The Evolution of Human Behavior: Recent Perspectives from the Middle Pleistocene at Olorgesailie, Kenya

Alison Brooks and John Yellen
May 1, 2015
Alison S. Brooks (George Washington University) and John E Yellen (National Science Foundation) are members of the Smithsonian’s Human Origins Program and its Olorgesailie Research Project, both led by Rick Potts.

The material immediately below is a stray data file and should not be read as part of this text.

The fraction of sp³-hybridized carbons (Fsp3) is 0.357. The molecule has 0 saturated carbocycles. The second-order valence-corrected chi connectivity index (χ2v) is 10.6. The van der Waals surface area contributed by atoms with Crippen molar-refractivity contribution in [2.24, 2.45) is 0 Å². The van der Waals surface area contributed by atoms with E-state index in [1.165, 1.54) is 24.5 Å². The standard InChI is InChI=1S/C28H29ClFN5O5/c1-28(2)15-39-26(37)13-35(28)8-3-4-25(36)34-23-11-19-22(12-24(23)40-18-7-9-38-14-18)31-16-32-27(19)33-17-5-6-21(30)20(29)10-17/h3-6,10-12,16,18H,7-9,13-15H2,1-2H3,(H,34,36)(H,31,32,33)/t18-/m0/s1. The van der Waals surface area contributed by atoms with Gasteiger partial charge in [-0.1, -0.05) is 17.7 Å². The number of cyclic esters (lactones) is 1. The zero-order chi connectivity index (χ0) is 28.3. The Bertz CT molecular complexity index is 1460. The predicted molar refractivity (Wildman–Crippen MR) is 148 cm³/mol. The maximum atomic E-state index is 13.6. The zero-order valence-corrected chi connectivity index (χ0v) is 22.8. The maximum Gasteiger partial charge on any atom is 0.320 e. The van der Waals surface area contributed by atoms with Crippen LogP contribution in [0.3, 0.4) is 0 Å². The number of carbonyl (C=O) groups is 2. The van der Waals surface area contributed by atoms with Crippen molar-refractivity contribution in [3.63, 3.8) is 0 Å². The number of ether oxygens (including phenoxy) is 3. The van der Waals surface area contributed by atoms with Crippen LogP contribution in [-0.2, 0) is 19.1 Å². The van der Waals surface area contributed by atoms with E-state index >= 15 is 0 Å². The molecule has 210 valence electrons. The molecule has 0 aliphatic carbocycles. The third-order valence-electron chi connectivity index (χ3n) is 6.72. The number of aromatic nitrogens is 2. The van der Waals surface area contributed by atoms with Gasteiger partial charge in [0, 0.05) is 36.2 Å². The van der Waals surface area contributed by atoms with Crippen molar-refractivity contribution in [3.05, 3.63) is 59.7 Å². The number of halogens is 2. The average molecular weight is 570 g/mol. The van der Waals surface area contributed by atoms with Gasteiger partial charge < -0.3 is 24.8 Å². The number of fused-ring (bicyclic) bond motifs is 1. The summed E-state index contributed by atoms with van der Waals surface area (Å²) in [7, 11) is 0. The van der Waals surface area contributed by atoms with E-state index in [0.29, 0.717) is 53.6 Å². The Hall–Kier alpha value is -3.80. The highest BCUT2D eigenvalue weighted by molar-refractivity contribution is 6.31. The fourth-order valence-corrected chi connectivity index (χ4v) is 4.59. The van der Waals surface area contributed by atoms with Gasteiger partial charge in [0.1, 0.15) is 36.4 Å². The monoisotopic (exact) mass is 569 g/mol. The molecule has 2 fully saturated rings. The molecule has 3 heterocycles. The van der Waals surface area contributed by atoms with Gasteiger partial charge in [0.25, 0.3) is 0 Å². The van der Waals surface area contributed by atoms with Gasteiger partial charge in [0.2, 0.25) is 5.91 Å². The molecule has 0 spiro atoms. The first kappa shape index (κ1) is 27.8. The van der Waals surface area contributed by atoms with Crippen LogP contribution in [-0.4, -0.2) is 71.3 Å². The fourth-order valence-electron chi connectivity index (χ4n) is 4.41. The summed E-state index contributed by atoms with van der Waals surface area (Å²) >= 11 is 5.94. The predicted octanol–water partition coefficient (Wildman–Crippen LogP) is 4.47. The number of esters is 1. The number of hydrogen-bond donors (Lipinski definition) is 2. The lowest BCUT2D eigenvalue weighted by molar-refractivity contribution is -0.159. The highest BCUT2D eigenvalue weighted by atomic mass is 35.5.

What constitutes the essential behavior of our species?  When, where and under what conditions did we develop complex technologies, symbolic communication and the ethnic and social divisions and interactions that characterize modern human societies and nations?  Recent discoveries in southern and northern Africa suggest that these behaviors were widespread on that continent by sometime after 100,000 years ago, just prior to the spread of our ancestors from Africa to the rest of the old world.  The longest, relatively continuous records of human behavioral development, however, are found in eastern Africa, which has also yielded the earliest fossil remains attributed to Homo sapiens.  Archaeological sites in the Olorgesailie basin in the southern Kenya Rift Valley, span about 1.2 million years and provide a direct record of changing behavior over time.  While Olorgesailie is famous for concentrations of hand axes and other Early Stone Age archaeological materials dating to >500,000 years ago, the recently-discovered sequence of younger deposits yielding “Middle Stone Age” materials speaks directly to the question of modern human behavioral origins during the later Middle Pleistocene: 400-200,000 years ago. In this presentation we set the “modern behavior question” in a broader theoretical and geographic context, provide an overview and relevant data from the Olorgesailie project and suggest underlying processes with explanatory potential.